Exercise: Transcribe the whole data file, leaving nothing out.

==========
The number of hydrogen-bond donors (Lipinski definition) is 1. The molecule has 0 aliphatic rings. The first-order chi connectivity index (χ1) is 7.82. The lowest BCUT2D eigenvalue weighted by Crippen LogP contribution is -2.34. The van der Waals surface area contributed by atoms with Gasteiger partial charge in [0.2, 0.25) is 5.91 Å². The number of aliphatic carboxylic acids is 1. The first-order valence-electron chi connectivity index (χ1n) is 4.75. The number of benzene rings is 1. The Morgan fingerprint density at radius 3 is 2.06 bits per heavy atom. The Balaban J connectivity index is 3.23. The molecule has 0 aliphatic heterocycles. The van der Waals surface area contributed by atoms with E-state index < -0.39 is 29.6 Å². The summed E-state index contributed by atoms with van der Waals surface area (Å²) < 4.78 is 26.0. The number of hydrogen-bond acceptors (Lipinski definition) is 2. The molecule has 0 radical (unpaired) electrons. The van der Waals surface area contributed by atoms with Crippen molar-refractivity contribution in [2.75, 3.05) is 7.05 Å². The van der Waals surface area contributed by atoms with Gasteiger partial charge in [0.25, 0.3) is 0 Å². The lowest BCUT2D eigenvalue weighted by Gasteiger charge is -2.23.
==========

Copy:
The number of hydrogen-bond donors (Lipinski definition) is 1. The molecule has 0 aliphatic rings. The first-order chi connectivity index (χ1) is 7.82. The lowest BCUT2D eigenvalue weighted by Crippen LogP contribution is -2.34. The van der Waals surface area contributed by atoms with Gasteiger partial charge in [0.2, 0.25) is 5.91 Å². The number of aliphatic carboxylic acids is 1. The first-order valence-electron chi connectivity index (χ1n) is 4.75. The number of benzene rings is 1. The Morgan fingerprint density at radius 3 is 2.06 bits per heavy atom. The Balaban J connectivity index is 3.23. The molecule has 0 aliphatic heterocycles. The van der Waals surface area contributed by atoms with E-state index < -0.39 is 29.6 Å². The summed E-state index contributed by atoms with van der Waals surface area (Å²) < 4.78 is 26.0. The number of hydrogen-bond acceptors (Lipinski definition) is 2. The molecule has 0 radical (unpaired) electrons. The van der Waals surface area contributed by atoms with Crippen molar-refractivity contribution in [2.75, 3.05) is 7.05 Å². The van der Waals surface area contributed by atoms with Gasteiger partial charge in [0.25, 0.3) is 0 Å². The lowest BCUT2D eigenvalue weighted by Gasteiger charge is -2.23.